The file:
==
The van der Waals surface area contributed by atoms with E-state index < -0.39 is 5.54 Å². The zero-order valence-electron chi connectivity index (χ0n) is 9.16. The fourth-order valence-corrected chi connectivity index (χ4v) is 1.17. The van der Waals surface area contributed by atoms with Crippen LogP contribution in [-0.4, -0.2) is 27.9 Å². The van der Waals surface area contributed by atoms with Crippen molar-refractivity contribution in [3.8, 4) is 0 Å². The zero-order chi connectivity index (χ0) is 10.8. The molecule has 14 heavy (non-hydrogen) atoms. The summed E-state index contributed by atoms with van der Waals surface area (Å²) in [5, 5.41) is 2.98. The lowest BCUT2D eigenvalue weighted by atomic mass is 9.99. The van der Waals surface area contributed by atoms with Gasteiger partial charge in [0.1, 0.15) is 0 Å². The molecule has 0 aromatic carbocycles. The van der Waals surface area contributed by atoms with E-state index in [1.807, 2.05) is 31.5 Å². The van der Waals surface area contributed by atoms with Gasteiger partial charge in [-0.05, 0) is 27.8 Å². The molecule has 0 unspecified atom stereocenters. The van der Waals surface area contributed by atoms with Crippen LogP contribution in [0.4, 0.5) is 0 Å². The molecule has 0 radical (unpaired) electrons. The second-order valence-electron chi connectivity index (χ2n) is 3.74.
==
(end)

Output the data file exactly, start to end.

The van der Waals surface area contributed by atoms with E-state index < -0.39 is 5.54 Å². The zero-order valence-electron chi connectivity index (χ0n) is 9.16. The fourth-order valence-corrected chi connectivity index (χ4v) is 1.17. The van der Waals surface area contributed by atoms with Crippen LogP contribution in [-0.4, -0.2) is 27.9 Å². The van der Waals surface area contributed by atoms with Crippen molar-refractivity contribution in [3.8, 4) is 0 Å². The zero-order chi connectivity index (χ0) is 10.8. The molecule has 14 heavy (non-hydrogen) atoms. The summed E-state index contributed by atoms with van der Waals surface area (Å²) in [5, 5.41) is 2.98. The lowest BCUT2D eigenvalue weighted by atomic mass is 9.99. The van der Waals surface area contributed by atoms with Gasteiger partial charge in [0.1, 0.15) is 0 Å². The molecule has 0 aromatic carbocycles. The van der Waals surface area contributed by atoms with E-state index in [1.807, 2.05) is 31.5 Å². The van der Waals surface area contributed by atoms with Gasteiger partial charge in [-0.05, 0) is 27.8 Å². The molecule has 0 unspecified atom stereocenters. The van der Waals surface area contributed by atoms with Crippen LogP contribution in [0.4, 0.5) is 0 Å². The molecule has 0 radical (unpaired) electrons. The second-order valence-electron chi connectivity index (χ2n) is 3.74.